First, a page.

Zen is a school of Mahayana Buddhism. It claims to involve dropping illusion and seeing things without distortion created by your own thoughts . http://www.urbandictionary.com/define.php?term=zen . One of its impossible puzzles is that, if everything is illusion, how would we know?

    Or is he now fixing motorcycles?

  • Helen Tedcastle 9th Feb '13 - 2:06pm

    @ Richard Dean: Quite. There seems to be a confusion in the mind of the writer between the art of compromise in political negotiations and the intuition of consciousness or direct seeing, which is Zen. I’m afraid if we were to compare David Cameron’s political intuitions with Zen, we could only describe him as a dualistic thinker, self-interested (for the UK), who is about as far away from Zen consciousness as it is possible to get!

    At this point I could make a comment about the Education Secretary but for once, I’ll refrain!

  • Lets hope that the MEP’s continue to show they are up to the task and use their powers to vote this budget reduction through…
    Reading what some of the socialist MEPs are saying you would of thought the changes to the budget were 33% not 3.3% …

  • Stephen Donnelly 9th Feb '13 - 5:46pm

    @Roland. Why should they vote down the reduction in the budget ? Is increased expenditure a good thing in itself ? Times are hard, you know.

  • Agriculture is the only policy area which is entirely run by the EU at EU level. It is therefore perfectly natural that it takes a large proportion of the EU budget. It’s the only thing the EU actually does. Please stop misleadingly quoting the percentage as though it tells us something terrible.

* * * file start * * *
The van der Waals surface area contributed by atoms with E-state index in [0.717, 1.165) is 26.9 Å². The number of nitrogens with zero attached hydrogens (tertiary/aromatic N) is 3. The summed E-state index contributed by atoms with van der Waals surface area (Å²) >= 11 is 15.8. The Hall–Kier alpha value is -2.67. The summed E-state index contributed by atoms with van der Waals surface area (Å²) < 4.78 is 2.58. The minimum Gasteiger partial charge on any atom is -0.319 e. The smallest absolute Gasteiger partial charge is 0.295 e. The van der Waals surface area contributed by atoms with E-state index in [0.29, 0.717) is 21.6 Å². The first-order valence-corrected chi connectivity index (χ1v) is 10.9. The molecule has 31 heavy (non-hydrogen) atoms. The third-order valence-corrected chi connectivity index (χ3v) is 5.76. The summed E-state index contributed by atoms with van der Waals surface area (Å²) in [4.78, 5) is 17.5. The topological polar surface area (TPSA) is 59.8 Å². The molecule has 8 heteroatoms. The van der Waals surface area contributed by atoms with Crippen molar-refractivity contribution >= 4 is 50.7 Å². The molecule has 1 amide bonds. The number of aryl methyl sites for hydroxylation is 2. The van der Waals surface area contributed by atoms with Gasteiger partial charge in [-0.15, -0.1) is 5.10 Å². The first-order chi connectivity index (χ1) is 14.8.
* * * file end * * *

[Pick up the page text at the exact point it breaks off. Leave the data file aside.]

• Helen Tedcastle 9th Feb '13 - 7:10pm

    @ Joe: :-)

  • @Stephen
    Totally agree, but the President of the Parliament Martin Schulz, seems to be totally against it – and is likely to ask his followers (the socialist group) to declare a secret ballot – given this group has approximately 180 members it is likely that they will succeed in getting a secret vote. But whether they have sufficient sway to win the vote …

  • Richard Dean 10th Feb '13 - 1:11pm

    I bet every single leader has claimed in his or her domestic press to have been the leading force behind achieving the “success” of the reduced budget!

  • David Pollard 10th Feb '13 - 8:09pm

    Looks like Nick Clegg’s part in the Cameron success is below the radar. My guess is that after the veto last time, Nick explained that to get what you want in the EU there has to be negotiation. The main problem for me in this deal is that the CAP is hardly affected, whereas R&D, infrastructure and regional funding have taken bigger cuts. Goven the circumstances this is probably the best deal Cameron could have got. Its the first time the community budget has been cut and the first time that the Germans and French have not stiched up negotiations beforehand.
    All we want now is for the Euronuts to come down hard on Cameron for allowing the British contribution to go up. I’m sure we can rely on them!